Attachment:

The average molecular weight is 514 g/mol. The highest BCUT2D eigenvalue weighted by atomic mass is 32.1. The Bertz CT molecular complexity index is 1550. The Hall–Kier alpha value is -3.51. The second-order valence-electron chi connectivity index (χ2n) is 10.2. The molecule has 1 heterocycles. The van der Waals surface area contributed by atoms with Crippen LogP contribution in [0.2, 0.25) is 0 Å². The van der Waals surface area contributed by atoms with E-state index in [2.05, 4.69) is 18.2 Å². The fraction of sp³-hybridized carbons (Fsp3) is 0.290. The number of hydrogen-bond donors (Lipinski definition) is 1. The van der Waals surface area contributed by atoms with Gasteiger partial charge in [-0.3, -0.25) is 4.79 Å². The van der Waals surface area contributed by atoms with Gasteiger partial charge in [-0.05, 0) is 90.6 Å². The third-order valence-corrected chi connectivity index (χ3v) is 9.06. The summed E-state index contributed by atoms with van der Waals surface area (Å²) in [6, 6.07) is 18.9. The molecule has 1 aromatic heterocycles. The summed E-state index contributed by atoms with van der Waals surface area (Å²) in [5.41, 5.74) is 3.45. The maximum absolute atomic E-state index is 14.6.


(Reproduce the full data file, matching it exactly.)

The average molecular weight is 514 g/mol. The highest BCUT2D eigenvalue weighted by atomic mass is 32.1. The Bertz CT molecular complexity index is 1550. The Hall–Kier alpha value is -3.51. The second-order valence-electron chi connectivity index (χ2n) is 10.2. The molecule has 1 heterocycles. The van der Waals surface area contributed by atoms with Crippen LogP contribution in [0.2, 0.25) is 0 Å². The van der Waals surface area contributed by atoms with E-state index in [2.05, 4.69) is 18.2 Å². The fraction of sp³-hybridized carbons (Fsp3) is 0.290. The number of hydrogen-bond donors (Lipinski definition) is 1. The van der Waals surface area contributed by atoms with Gasteiger partial charge in [-0.3, -0.25) is 4.79 Å². The van der Waals surface area contributed by atoms with Gasteiger partial charge in [-0.05, 0) is 90.6 Å². The third-order valence-corrected chi connectivity index (χ3v) is 9.06. The summed E-state index contributed by atoms with van der Waals surface area (Å²) in [6, 6.07) is 18.9. The molecule has 1 aromatic heterocycles. The summed E-state index contributed by atoms with van der Waals surface area (Å²) in [5.41, 5.74) is 3.45. The maximum absolute atomic E-state index is 14.6.